I have had two experiences with Ancestry.Com and both were abysmal to the point of fraudulent.The first was a family tree.
I wanted information on my father's family. Not only was there no information on his family, there was no information on my father: no records on his siblings [there are seven], or his parents, and (most astonishing) nothing on his military service. I was fortunate to receive a refund. Later they began the DNA testing.
WIth so much advertising, I thought this time would be different. It was even worse. I am a mixed-race individual with African, Native American and European ancestry. The results were 51% British and 49% African.
No mention of Native American, which is on my mother's side where there is documentation. I haven't been able to reach anyone at Ancestry.com and continue to see these ads. I now know I am not the only person victimized by this scam nor is this a victimless crime. Beyond the money, there is an emotional cost.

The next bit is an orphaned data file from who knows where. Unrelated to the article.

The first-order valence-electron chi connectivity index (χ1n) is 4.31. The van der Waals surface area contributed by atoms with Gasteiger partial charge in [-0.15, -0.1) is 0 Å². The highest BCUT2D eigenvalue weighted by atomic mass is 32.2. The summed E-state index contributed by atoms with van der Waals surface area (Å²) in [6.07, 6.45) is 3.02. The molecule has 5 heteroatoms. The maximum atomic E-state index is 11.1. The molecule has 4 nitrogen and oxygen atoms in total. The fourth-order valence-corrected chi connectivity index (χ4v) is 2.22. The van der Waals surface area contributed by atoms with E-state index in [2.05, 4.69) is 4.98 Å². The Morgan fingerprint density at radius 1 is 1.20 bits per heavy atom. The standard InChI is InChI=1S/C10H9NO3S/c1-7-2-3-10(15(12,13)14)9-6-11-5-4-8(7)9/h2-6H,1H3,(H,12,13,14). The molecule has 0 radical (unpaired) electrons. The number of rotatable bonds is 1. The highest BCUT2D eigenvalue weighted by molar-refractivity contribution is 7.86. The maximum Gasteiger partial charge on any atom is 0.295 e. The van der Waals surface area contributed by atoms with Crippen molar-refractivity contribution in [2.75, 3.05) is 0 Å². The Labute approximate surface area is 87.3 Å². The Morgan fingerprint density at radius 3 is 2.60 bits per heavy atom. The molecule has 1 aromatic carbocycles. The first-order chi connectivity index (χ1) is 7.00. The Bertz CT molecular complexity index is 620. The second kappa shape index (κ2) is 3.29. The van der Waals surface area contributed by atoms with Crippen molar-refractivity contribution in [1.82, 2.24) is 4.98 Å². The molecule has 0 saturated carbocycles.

At a time when racial polarization is reappearing, more people look to see themselves beyond legal definition of race and "one drop" categorization.
We all deserve to learn as much as we can about our heritage and this is a travesty that should be stopped.I have no idea how to proceed but if anyone is interested, please post a response or start a blog or send suggestions to firstname.lastname@example.org
Review about: Ancestry Dna Blood Test.
Reason of review: Damaged or defective.
Monetary Loss: $99.
Preferred solution: Let the company propose a solution.
I didn't like: False information.